Researchers monitor Internet usage patterns to detect depression

The time one has begun to spend on Internet has seemingly increased over the past few years and now a new study shows how this time can be used to gauge the stress levels of people. Missouri Science & Technology researchers reveal the way we use our smartphones and laptops will probably be used to detect depression in people. The study states that the way depressed people use the Internet differs from that by others and the former are likely to spend more time chatting online and indulge in file sharing. 


The study monitored the Internet usage of 216 college students and correlated these patterns with higher scores on depression surveys. A previous study on similar lines showed the link between depression and Internet use, but the approach used was inaccurate. It required people to remember how many times they checked their emails and so on. In the new study, Chellappan and his colleagues asked volunteers to fill out surveys containing several questions designed to unearth depression symptoms. Moreover, the questions asked ensured that the students wouldn’t realize that the researchers were interested to know their depression levels.

Hack to protest (Image Credit: Getty Images)

Too much online chatting...symptom of depression.. (Image Credit: Getty Images)


We have identified that average packets per flow, peer-to-peer (octets, packets and duration), chat octets, mail (packets and duration), ftp duration, and remote file octets show statistically significant correlations with depressive symptoms. Additionally, Mann-Whitney U-tests revealed that average packets per flow, remote file octets, chat (octets, packets and duration) and flow duration entropy have a statistically significant difference in the mean values across groups with and without depressive symptoms,” reports the study.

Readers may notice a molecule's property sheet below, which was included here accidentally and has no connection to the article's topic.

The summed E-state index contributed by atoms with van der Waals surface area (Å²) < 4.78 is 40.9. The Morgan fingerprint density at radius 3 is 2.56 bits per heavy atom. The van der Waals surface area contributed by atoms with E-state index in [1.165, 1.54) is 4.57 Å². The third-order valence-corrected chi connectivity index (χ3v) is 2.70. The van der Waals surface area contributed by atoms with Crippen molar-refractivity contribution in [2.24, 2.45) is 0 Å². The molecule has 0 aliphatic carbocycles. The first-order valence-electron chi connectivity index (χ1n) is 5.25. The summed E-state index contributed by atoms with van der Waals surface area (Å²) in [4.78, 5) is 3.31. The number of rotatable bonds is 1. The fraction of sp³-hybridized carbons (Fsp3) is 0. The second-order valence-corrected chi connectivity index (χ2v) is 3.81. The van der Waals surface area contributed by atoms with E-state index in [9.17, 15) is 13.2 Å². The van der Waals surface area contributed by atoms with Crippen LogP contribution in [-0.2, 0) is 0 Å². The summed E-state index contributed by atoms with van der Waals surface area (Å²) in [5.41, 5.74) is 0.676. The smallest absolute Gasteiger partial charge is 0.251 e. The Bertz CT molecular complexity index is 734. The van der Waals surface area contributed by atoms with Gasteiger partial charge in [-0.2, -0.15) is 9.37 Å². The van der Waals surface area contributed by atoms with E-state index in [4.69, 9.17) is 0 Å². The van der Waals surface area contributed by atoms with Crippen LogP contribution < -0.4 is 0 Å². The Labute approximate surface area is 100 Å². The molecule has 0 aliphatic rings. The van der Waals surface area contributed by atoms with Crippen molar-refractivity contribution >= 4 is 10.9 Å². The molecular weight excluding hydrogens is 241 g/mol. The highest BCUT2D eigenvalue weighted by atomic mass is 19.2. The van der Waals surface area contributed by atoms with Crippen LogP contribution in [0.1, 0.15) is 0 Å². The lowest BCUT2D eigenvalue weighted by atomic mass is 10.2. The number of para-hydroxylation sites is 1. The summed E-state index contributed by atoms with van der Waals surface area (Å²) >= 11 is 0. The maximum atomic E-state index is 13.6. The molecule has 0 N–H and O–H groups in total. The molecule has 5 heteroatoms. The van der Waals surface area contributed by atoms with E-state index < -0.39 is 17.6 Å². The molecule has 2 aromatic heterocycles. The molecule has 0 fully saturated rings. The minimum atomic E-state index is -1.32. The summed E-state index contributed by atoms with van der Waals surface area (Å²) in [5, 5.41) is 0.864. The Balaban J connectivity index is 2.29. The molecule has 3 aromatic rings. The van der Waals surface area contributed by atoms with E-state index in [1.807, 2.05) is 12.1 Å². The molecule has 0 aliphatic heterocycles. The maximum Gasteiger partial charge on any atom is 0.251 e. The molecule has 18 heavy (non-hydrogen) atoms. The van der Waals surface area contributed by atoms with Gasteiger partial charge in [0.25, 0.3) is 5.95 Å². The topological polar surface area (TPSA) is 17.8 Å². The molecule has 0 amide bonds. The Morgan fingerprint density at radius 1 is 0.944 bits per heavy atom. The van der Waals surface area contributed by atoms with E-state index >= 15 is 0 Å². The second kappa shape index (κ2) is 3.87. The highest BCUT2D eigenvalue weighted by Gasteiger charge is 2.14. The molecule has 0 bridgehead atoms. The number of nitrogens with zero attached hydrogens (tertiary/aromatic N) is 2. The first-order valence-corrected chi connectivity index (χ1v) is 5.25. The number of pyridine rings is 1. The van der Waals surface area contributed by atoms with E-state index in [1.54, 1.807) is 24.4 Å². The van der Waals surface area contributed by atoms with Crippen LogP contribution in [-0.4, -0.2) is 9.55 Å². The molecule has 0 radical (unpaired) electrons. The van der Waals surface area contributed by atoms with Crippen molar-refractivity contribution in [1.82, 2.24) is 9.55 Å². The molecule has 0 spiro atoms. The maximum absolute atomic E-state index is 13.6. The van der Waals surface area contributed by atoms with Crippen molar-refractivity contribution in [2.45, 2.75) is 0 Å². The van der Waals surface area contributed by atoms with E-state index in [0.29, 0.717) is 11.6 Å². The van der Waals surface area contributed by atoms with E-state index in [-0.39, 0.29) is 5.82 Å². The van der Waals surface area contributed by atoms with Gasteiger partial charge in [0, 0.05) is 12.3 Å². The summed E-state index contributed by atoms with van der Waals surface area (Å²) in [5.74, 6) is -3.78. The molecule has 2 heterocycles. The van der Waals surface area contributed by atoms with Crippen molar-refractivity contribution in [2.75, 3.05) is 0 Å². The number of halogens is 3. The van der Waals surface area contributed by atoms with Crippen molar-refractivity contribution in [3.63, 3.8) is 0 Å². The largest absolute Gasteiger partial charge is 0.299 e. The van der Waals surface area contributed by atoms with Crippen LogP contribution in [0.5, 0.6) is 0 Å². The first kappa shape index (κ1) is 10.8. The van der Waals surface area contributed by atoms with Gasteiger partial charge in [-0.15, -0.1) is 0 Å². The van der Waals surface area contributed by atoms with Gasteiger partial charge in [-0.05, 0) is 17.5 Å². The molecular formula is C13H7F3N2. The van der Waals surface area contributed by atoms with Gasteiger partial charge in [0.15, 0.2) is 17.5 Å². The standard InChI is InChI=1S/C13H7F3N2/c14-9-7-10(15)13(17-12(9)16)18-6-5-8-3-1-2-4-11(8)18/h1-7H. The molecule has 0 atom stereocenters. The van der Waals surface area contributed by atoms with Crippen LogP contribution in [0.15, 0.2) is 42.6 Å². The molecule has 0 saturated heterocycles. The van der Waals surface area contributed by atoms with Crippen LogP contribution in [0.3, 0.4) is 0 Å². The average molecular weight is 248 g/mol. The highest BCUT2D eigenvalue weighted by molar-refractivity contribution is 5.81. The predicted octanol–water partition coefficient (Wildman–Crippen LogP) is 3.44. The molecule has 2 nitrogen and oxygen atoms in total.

The researchers then tracked and scrutinized the Internet usage pattern of users each time they logged into the university server. However, all the monitoring was done anonymously and every volunteer was given a pseudonym at the beginning of the study and were identified only by the fictitious name. The new findings reveal that there could be an early warning system, to alert people that they are getting depressed. The study suggests that a person’s Internet usage pattern can be scrutinized to detect symptoms of depression in them.

Published Date: May 21, 2012 05:45 pm | Updated Date: May 21, 2012 05:45 pm